As per my last blog, we’ve been designing a fab new reporting system for IssueCentre.  We had built the foundations for the reporting mechanics in the previous product release, and so now we’re revelling in building all the bells and whistles that go on to that the customers will love.  However its becoming clear that all our exciting ideas will need a large amount of resource to complete.  This leads us into the commercial quandary of whether to cut features and plan to ship early and often or to not succumb to the temptation and produce more of a “tad-dah” wow factor effect when its all finished and polished.

Both approaches have major risks; the former has the possibility of leaving customers disappointed they can’t do more, whereas the latter suffers from the danger that customers and prospects give-up waiting and the product loses market share.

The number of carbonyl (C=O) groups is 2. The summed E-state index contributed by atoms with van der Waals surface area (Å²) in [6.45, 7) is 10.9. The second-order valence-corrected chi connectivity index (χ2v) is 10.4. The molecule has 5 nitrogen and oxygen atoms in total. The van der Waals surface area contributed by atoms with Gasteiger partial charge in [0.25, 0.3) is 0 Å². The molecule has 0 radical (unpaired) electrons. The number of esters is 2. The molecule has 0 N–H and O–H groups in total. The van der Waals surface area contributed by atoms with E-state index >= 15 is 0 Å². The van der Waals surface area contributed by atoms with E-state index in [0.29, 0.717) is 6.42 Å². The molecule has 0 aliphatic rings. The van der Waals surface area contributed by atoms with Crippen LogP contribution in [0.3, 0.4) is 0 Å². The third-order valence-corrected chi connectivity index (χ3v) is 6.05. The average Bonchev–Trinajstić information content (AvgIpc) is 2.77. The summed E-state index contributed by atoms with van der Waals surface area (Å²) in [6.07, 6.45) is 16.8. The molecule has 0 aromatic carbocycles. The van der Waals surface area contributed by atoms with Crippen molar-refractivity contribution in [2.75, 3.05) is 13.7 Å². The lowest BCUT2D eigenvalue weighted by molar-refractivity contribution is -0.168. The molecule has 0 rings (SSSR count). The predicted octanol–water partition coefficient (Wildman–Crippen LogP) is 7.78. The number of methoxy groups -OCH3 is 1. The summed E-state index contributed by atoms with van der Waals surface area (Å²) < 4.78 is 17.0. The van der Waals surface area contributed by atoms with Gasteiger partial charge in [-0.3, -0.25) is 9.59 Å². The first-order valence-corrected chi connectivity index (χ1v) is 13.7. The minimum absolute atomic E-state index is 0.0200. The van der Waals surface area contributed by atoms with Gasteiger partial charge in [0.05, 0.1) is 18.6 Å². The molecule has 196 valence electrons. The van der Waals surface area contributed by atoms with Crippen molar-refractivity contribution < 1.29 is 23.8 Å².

There have clearly been high profile examples of different vendors taking each commercial approach (albeit sometimes I suspect that the ship early approach has been adopted purely for shareholder satisfaction) and I think its fair to say that they could each argue that their approach has worked for them.  For us, well, we’re so pleased with our design we want the customer to be wowed by our latest work and so I suspect we’ll be delivering slightly later this time.